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|Title:||Failure to detect the neurotoxin β-n-methylamino-l-alanine in samples collected during an avian vacuolar myelinopathy (AVM) epornitic in J. Strom Thurmond Lake|
Center for Marine Microbial Ecology and Diversity.
Institute for Ethnomedicine.
Daniel B. Warnell School of Forestry and Natural Resources.
Aquatic Nuisance Species Research Program (U.S.)
Haynie, Rebecca S.
Christensen, Stephanie J.
Bidigare, Robert R.
Herrin, James A.
Wilde, Susan B.
Avian Vacuolar Myelinopathy
J. Strom Thurmond Lake
|Publisher:||Environmental Laboratory (U.S.)|
Engineer Research and Development Center (U.S.)
Purpose: The neurotoxin β-N-methylamino-L-alanine (BMAA), which is produced by wide genera of cyanobacteria, has been proposed as a factor in the development of amyotrophic lateral sclerosis (ALS), Parkinsonism-dementia complex (PDC), and Alzheimer’s Disease (AD). This compound was previously detected in epiphytic alga and vegetation samples collected from a reservoir with frequent outbreaks of avian vacuolar myelinopathy (AVM). The purpose of this work was to evaluate samples of aquatic vegetation with the associated cyanobacterium and waterbird tissues collected during an AVM epornitic and from a novel site. Samples were tested for the presence of BMAA using a recently updated analytical technique, high performance liquid chromatography with tandem mass spectrometry LC-MS/MS. Identifying the putative toxin will be important in determining the etiology of AVM and evaluating risks to fish, wildlife, and humans using these aquatic systems.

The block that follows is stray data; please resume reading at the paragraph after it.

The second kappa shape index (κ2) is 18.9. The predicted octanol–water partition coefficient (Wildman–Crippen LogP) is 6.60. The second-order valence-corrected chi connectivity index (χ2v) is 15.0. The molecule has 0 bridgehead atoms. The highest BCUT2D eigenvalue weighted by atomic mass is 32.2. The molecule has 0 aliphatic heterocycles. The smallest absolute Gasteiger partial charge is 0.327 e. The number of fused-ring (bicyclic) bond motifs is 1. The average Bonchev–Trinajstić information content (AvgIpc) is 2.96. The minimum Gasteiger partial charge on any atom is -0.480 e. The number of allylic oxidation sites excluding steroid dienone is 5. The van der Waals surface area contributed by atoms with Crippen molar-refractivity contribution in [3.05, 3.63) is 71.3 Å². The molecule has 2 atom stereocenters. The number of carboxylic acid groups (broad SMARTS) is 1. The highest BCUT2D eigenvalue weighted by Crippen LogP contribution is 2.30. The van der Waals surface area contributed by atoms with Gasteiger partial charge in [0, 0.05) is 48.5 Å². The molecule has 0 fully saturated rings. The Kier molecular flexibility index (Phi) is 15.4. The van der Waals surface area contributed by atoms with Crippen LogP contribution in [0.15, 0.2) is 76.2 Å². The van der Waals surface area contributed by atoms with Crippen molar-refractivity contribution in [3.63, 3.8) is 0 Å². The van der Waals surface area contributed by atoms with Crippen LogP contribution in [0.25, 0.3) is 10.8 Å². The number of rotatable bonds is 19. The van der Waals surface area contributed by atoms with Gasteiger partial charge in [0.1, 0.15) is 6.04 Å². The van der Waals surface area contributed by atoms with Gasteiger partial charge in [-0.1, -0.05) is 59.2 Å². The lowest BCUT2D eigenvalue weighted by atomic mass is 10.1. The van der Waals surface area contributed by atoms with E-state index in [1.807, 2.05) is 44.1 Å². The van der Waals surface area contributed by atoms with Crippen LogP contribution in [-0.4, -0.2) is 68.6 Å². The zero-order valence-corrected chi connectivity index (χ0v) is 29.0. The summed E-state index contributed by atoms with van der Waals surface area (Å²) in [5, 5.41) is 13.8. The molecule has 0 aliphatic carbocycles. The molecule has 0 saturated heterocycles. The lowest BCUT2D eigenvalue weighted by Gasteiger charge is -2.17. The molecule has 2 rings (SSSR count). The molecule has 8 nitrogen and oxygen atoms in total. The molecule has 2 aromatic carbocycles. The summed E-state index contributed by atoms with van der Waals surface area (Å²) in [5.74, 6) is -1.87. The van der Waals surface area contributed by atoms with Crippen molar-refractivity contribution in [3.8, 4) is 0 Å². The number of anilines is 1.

|Rights:||Approved for public release; distribution is unlimited.|
|Appears in Collections:||Technical Note|
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|ERDC-TN-ANSRP-15-2.pdf||944.49 kB||Adobe PDF|